KARACHI: Undeterred by the jail term handed down to PML-N’s Senator Nehal Hashmi for committing contempt of court and the apex court’s suo motu notice of “anti-judiciary speeches” by two federal ministers, former prime minister Nawaz Sharif continued to slam the judiciary as he said that the PCO judges and the infamous doctrine of necessity had caused an irreparable loss to the country and democracy.

Mr Sharif told the participants of a seminar, titled Future of democracy in Pakistan, that the movement to restore the judiciary was not for mere reinstatement of a few judges. The movement restored the judiciary, but the people could not get justice. It’s time to launch a movement for “restoration of justice”, he said.

He expressed almost similar views at a lawyers’ programme later in the day.

Says long hands of judicial power have reached legislature after overpowering executive

He said that in the Supreme Court alone over 18,000 cases had been pending, but the judiciary always decided cases of political nature on a fast-track basis.

“Today, the office of prime minister has been paralysed and the PM and the federal cabinet cannot even appoint an administrative officer,” he said, adding: “Recently, the authority of the prime minister and chief ministers to form a judicial commission on any important matter has also been curtailed.”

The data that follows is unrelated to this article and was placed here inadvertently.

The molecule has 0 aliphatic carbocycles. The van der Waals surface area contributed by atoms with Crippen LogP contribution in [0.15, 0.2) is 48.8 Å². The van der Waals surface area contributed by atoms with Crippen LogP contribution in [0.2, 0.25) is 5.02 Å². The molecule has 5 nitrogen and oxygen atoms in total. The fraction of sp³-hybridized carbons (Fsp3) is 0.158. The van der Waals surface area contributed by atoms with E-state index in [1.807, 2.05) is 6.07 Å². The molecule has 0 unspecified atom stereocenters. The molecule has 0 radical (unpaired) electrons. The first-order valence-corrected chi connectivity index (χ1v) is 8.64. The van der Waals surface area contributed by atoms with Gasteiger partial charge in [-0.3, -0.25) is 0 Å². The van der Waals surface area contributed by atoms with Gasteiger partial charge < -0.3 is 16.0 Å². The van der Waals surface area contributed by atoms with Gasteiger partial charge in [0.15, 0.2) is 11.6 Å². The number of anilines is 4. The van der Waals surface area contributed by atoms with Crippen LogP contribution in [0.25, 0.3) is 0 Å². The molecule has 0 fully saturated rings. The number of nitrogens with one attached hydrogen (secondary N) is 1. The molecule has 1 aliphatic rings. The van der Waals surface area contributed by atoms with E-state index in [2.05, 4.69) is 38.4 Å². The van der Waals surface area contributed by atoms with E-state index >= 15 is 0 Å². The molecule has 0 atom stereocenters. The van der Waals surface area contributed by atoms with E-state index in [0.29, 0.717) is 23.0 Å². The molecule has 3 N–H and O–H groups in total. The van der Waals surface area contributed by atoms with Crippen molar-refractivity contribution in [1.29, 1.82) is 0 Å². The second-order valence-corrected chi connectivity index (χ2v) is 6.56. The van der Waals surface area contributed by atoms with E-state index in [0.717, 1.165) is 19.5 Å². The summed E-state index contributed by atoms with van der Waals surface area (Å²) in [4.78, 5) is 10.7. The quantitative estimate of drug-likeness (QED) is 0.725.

Talking about the discretionary powers of the apex court under Article 184(3) of the Constitution, Mr Sharif said that the “long hands of this discretionary power have reached legislature after overpowering the executive.”

He said a part of the judiciary had also caused an irreparable loss to Pakistan, where four dictators had ruled for 30 years while those who got the people’s mandate could not survive more than two years.

He said that the judiciary had adopted a strict attitude, which was often “against the norms of justice”, about politicians and elected representatives compared to dictators who were always “dear to them”.

The ousted PM added that while the judiciary had reviewed the laws made by parliament, it not only provide justification to dictators for violating constitution, but also allowed them to do whatever they wanted to do with the Constitution.

“You know I am talking about Irshad Hasan Khan,” he said while obliquely referring to the then Chief Justice of Pakistan who endorsed the Provisional Constitution Order of former military ruler Gen Pervez Musharraf.

He said words like “godfather and Sicilian mafia” were used against him in the Panama case verdict. He said it was not his insult but the insult of the office of prime minister.

“I agree that the judiciary do command respect, but it is also necessary that the judiciary in view of its position and honour should care about the self respect of others,” he said.

He paid tributes to former CJP Justice Saeed-uz-Zaman Siddiqui for not bowing before the dictator.

He said he could say with certainty that the future of democracy was bright in the country. “Democracy has taken roots and cannot be buried. There is political awakening among the people.”

Published in Dawn, February 3rd, 2018